Immunologic detection of Lyme disease and the related borrelioses

Publication date: Available online 31 December 2019Source: Methods in MicrobiologyAuthor(s): Charles S. PaviaAbstractLyme disease and the relapsing fever borrelioses are caused by spirochetal bacteria belonging to the genus Borrelia. They have a partially restricted worldwide distribution depending upon their species. They are transmitted to people following exposure to the following arthropod vectors: ticks (for Lyme disease and endemic relapsing fever) and lice (for epidemic relapsing fever). Soon after a cutaneous infection becomes established, these spirochetes disseminate via the haematogenous route and are capable of causing multi-system disturbances that can vary in their degree of morbidity. Unlike most bacteria, the Borrelia are somewhat difficult to culture, which often makes isolating them from a patient specimen for diagnostic purposes a generally low-yield procedure. They stain poorly or cannot be stained at all by the gram stain technique, but they can be readily visualized using Wright's or Giemsa stain. Various laboratory-based detection systems are available to the healthcare community for diagnostic purposes, and many of them are immunologically based, relying heavily on serologic techniques. These tests are well described in this chapter, along with an in-depth analysis of their advantages and potential pitfalls. For Lyme disease, serologic techniques have proven to be indispensable for confirming or to rule out the diagnosis especially in troublesome cases...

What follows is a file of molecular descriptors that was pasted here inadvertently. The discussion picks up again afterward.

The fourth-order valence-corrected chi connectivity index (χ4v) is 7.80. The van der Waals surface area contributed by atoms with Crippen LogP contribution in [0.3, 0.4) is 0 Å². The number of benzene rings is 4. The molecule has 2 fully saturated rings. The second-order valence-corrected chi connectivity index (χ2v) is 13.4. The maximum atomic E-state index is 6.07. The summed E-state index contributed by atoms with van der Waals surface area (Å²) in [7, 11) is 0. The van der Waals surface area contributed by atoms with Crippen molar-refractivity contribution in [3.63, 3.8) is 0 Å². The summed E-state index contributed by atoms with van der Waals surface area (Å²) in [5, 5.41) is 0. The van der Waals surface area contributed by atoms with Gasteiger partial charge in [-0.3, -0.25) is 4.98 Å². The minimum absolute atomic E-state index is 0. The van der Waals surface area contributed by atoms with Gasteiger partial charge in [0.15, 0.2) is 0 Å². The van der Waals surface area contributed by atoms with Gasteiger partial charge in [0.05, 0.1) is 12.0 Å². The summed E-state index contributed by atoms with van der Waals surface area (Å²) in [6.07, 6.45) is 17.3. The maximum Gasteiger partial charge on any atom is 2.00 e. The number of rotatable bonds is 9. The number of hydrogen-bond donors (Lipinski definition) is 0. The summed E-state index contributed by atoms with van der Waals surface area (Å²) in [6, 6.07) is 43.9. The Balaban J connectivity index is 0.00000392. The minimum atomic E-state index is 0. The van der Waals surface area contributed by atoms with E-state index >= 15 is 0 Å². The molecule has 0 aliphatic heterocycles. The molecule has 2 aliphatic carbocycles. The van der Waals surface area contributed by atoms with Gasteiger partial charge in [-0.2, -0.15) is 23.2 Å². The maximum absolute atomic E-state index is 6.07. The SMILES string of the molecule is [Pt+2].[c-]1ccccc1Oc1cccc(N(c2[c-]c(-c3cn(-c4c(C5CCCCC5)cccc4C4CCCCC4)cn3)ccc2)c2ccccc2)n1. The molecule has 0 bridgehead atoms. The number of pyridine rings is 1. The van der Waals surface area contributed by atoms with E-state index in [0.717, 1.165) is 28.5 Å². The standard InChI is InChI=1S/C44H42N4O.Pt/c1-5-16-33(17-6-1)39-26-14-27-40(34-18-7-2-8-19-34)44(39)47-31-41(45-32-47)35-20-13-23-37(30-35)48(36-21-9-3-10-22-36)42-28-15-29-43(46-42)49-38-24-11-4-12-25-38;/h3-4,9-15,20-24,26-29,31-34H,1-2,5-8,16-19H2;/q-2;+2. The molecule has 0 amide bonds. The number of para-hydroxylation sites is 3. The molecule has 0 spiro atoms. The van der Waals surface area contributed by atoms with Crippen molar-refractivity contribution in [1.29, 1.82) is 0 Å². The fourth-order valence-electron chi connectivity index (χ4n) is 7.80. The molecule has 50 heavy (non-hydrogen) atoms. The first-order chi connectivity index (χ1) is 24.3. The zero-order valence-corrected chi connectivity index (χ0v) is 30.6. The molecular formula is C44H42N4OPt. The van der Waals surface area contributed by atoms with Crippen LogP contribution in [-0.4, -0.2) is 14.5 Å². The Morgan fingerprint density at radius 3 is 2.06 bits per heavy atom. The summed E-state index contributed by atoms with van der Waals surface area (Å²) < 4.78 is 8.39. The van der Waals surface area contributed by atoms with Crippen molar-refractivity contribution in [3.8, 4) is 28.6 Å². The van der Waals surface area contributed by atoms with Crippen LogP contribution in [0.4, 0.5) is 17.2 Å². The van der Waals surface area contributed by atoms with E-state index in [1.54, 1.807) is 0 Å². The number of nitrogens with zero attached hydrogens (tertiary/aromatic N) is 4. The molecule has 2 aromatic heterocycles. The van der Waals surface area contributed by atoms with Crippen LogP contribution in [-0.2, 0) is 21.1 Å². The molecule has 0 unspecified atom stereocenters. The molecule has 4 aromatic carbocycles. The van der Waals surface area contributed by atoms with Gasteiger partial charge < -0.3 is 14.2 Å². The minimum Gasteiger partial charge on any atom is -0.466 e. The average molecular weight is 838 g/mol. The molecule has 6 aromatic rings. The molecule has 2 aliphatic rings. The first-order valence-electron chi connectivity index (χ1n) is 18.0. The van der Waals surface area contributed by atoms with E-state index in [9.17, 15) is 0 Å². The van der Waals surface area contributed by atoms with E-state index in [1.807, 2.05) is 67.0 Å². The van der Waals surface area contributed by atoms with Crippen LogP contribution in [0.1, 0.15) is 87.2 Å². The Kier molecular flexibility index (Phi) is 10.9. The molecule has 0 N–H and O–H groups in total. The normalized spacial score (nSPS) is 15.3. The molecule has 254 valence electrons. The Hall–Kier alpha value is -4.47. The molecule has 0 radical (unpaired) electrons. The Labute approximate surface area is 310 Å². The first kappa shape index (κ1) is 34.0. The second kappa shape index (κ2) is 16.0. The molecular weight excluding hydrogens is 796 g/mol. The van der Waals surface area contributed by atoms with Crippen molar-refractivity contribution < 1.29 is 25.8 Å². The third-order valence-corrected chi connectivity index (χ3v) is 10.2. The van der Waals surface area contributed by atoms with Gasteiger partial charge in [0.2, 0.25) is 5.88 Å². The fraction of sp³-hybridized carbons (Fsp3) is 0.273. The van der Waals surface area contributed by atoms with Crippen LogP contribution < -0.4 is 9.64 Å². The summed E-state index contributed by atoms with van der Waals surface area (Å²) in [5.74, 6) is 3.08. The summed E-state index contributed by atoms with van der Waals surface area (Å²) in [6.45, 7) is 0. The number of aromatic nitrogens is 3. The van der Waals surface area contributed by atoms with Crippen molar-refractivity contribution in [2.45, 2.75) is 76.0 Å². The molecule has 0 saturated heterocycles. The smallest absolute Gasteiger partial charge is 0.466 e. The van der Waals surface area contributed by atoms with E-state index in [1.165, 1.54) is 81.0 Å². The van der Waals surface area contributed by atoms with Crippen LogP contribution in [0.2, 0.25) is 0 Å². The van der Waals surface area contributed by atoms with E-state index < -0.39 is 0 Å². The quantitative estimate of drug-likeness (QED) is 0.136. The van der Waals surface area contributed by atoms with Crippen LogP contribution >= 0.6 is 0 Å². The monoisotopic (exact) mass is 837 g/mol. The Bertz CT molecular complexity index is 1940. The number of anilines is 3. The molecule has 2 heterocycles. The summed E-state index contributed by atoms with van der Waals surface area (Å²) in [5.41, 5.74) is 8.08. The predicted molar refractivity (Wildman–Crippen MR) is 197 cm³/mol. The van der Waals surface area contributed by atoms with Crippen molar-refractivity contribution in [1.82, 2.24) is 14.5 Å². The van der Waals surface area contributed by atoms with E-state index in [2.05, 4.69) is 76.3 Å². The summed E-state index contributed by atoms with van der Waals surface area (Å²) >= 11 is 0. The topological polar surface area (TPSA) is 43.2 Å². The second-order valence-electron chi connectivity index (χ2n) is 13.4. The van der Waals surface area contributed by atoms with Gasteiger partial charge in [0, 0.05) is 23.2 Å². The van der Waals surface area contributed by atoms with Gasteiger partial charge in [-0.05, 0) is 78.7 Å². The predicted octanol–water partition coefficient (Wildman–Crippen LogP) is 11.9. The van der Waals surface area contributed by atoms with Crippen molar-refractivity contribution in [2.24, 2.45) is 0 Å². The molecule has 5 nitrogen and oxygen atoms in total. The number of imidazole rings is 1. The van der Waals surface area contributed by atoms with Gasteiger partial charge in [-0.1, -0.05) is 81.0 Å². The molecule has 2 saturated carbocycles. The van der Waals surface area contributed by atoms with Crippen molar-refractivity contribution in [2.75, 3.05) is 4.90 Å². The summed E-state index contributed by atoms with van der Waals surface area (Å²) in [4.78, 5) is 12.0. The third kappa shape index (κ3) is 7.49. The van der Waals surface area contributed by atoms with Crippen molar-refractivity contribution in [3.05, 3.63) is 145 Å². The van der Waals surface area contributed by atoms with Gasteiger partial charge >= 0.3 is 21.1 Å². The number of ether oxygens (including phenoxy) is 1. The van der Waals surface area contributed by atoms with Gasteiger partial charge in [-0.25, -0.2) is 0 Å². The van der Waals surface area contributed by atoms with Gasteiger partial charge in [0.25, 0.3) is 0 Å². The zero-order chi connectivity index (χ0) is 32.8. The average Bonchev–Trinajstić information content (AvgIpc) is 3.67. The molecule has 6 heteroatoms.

Source: Methods in Microbiology - Category: Microbiology Source Type: research

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